Epidemiology and clinical features of imported malaria in East London

Benjamin C. Francis, Ximena Gonzalo, Sirisha Duggineni, Janice M. Thomas, Caoimhe NicFhogartaigh, Zahir Osman Eltahir Babiker

Research output: Contribution to journalArticlepeer-review

10 Citations (Scopus)


Background: Malaria is the most common imported tropical disease in the United Kingdom (UK). The overall mortality is low but inter-regional differences have been observed. Methods:We conducted a 2-year retrospective review of clinical and laboratory records of patients withmalaria attending three acute hospitals in East London from 1 April 2013 through 31 March 2015. Epidemiological and clinical characteristics of importedmalaria were described and risk factors associated with severe falciparummalaria were explored. Results: In total, 133 patients with laboratory-confirmed malaria were identified including three requiring critical care admission but no deaths. The median age at presentation was 41 years (IQR 30-50). The majority of patients were males (64.7%, 86/133) and had Black or Black British ethnicity (67.5%, 79/117). West Africa was the most frequent region of travel (70.4%, 76/108). Chemoprophylaxis use was poor (25.3%, 20/79). The interval between arriving in the UK and presenting to hospital was short (median 10 days; IQR 5-15.5, n=84). July-September was the peak season of presentation (34.6%, 46/133). Plasmodium falciparum was the commonest species (76.7%, 102/133) and 31.4% (32/102) of these patients had parasitaemia > 2%. Severe falciparum malaria was documented in 36.3% (37/102) of patients and the October-March season presentation was associated with an increased risk of severity (OR 3.00; 95% CI 1.30-6.93). Black patients appeared to have reduced risk of severe falciparum malaria (OR 0.46; 95% CI 0.16-1.35) but this was not statistically significant. HIV sero-status was determined in only 27.1% (36/133) of cases. Only 8.5% (10/117) of all malaria patients were treated as outpatients. Conclusion: Clinicians need to raise awareness on malaria prevention strategies, improve rates of HIV testing in tropical travellers, and familiarise themselves with ambulatory management of malaria. The relationship between season of presentation, ethnicity and severity of falciparum malaria should be explored further.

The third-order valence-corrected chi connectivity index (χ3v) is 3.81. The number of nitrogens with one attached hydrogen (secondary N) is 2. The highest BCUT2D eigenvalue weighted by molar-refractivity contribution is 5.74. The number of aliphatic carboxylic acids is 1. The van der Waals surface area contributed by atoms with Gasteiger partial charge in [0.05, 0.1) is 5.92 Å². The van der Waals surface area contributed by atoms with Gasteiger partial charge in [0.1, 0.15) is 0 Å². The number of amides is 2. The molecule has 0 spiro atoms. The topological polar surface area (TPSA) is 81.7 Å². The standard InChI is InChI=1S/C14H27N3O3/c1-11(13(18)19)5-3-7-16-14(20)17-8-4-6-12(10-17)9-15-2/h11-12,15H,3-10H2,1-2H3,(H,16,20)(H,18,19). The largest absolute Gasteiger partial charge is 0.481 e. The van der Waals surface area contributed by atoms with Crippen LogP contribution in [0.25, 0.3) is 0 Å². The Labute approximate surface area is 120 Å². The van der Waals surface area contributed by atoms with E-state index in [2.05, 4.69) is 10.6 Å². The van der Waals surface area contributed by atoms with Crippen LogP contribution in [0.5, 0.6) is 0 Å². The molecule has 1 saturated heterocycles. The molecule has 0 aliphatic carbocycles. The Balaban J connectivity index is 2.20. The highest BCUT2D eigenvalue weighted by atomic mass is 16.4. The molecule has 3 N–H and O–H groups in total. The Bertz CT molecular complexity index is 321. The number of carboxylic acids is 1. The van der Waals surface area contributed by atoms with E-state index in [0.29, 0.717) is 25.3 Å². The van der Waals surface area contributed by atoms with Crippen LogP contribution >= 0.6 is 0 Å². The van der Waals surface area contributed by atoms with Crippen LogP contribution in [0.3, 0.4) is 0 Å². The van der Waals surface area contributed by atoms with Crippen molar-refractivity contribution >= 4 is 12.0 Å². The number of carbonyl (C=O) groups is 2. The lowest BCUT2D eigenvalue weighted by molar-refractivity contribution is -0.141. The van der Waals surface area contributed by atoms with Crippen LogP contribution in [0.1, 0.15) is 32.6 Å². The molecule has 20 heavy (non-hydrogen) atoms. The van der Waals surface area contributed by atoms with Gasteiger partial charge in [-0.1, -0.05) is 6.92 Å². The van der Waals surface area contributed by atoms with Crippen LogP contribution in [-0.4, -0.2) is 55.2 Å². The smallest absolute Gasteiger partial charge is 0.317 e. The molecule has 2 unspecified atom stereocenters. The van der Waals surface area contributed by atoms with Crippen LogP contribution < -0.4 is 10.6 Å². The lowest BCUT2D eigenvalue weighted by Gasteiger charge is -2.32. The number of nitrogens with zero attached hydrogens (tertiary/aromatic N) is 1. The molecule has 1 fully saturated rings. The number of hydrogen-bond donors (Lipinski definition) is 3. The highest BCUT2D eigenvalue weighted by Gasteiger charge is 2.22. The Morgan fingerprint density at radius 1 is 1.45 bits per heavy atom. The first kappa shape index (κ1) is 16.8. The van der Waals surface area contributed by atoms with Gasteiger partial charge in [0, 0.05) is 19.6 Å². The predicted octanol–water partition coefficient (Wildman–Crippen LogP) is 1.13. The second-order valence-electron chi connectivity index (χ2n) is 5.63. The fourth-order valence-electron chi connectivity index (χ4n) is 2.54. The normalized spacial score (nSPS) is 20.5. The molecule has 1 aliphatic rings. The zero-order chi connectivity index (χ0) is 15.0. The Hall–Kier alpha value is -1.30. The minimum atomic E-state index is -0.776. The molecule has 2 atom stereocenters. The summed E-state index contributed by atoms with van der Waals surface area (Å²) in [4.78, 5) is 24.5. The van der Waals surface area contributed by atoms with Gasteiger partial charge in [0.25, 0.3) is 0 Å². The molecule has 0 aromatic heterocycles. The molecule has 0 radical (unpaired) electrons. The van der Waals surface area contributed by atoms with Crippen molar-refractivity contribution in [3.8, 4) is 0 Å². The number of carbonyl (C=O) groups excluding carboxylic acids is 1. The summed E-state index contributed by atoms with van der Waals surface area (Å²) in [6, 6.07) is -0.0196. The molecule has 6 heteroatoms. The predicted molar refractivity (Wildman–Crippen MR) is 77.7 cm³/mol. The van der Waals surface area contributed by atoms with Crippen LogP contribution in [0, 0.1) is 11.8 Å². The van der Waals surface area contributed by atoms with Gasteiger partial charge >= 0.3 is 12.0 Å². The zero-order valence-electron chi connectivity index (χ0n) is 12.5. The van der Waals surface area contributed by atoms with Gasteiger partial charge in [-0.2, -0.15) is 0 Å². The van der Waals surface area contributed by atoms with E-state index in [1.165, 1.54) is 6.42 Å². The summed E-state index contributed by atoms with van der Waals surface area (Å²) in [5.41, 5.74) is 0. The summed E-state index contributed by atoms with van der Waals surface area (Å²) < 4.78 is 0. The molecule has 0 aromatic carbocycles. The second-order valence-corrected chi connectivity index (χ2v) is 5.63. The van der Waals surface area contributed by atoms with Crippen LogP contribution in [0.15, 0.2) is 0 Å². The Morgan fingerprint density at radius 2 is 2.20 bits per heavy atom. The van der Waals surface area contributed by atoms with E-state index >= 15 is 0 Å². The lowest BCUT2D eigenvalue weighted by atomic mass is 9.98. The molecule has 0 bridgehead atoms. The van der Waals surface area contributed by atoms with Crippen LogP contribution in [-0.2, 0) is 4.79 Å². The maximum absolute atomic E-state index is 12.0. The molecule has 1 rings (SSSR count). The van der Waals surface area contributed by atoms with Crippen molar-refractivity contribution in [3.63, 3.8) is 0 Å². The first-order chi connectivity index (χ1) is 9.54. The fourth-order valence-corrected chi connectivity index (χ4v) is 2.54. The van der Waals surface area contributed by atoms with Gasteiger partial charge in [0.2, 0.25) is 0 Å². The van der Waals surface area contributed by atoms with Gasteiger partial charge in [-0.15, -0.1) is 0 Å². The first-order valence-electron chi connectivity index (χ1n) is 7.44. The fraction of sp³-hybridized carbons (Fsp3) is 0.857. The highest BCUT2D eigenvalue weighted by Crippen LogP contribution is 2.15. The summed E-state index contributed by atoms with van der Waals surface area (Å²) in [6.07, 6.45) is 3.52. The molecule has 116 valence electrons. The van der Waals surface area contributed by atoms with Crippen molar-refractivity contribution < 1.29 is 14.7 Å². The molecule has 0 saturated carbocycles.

Original languageEnglish
Article numbertaw060
JournalJournal of Travel Medicine
Issue number6
Publication statusPublished - Nov 1 2016
Externally publishedYes


  • Epidemiology
  • Imported malaria
  • United Kingdom

ASJC Scopus subject areas

  • Public Health, Environmental and Occupational Health
  • Infectious Diseases


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